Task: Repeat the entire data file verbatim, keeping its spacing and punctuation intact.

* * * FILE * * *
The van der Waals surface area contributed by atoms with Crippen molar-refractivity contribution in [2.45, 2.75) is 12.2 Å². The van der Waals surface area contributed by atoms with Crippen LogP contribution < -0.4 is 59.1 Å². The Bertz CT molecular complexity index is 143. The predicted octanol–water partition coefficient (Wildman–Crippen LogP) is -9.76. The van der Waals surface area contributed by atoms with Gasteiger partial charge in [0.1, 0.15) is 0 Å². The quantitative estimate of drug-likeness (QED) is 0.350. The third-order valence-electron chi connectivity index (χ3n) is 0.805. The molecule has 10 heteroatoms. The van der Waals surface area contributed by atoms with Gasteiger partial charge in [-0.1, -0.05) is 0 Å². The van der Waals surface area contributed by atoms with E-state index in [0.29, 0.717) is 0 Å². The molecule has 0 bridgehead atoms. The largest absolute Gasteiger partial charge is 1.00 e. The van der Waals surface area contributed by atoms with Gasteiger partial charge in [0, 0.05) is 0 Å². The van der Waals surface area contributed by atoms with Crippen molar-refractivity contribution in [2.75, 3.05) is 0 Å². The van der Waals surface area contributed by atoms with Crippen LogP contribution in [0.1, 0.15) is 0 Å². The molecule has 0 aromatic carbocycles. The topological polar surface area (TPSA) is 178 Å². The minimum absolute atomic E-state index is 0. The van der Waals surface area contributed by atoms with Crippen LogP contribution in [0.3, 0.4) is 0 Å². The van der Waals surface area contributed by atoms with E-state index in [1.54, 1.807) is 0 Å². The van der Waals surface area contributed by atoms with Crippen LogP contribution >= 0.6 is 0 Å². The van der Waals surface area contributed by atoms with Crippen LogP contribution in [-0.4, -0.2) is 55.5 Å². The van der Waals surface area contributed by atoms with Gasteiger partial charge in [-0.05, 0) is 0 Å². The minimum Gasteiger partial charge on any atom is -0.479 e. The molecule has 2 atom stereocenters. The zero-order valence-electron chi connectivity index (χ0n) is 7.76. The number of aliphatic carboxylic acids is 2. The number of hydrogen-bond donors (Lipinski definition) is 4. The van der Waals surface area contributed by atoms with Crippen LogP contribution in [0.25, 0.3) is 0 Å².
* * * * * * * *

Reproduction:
The van der Waals surface area contributed by atoms with Crippen molar-refractivity contribution in [2.45, 2.75) is 12.2 Å². The van der Waals surface area contributed by atoms with Crippen LogP contribution < -0.4 is 59.1 Å². The Bertz CT molecular complexity index is 143. The predicted octanol–water partition coefficient (Wildman–Crippen LogP) is -9.76. The van der Waals surface area contributed by atoms with Gasteiger partial charge in [0.1, 0.15) is 0 Å². The quantitative estimate of drug-likeness (QED) is 0.350. The third-order valence-electron chi connectivity index (χ3n) is 0.805. The molecule has 10 heteroatoms. The van der Waals surface area contributed by atoms with Gasteiger partial charge in [-0.1, -0.05) is 0 Å². The van der Waals surface area contributed by atoms with E-state index in [0.29, 0.717) is 0 Å². The molecule has 0 bridgehead atoms. The largest absolute Gasteiger partial charge is 1.00 e. The van der Waals surface area contributed by atoms with Gasteiger partial charge in [0, 0.05) is 0 Å². The van der Waals surface area contributed by atoms with Crippen molar-refractivity contribution in [2.75, 3.05) is 0 Å². The van der Waals surface area contributed by atoms with Crippen LogP contribution in [0.1, 0.15) is 0 Å². The molecule has 0 aromatic carbocycles. The topological polar surface area (TPSA) is 178 Å². The minimum absolute atomic E-state index is 0. The van der Waals surface area contributed by atoms with Crippen LogP contribution in [0.3, 0.4) is 0 Å². The van der Waals surface area contributed by atoms with E-state index in [1.54, 1.807) is 0 Å². The van der Waals surface area contributed by atoms with Crippen LogP contribution >= 0.6 is 0 Å². The van der Waals surface area contributed by atoms with Crippen LogP contribution in [-0.4, -0.2) is 55.5 Å². The van der Waals surface area contributed by atoms with Gasteiger partial charge in [-0.05, 0) is 0 Å². The minimum Gasteiger partial charge on any atom is -0.479 e. The molecule has 2 atom stereocenters. The zero-order valence-electron chi connectivity index (χ0n) is 7.76. The number of aliphatic carboxylic acids is 2. The number of hydrogen-bond donors (Lipinski definition) is 4. The van der Waals surface area contributed by atoms with Crippen LogP contribution in [0.25, 0.3) is 0 Å².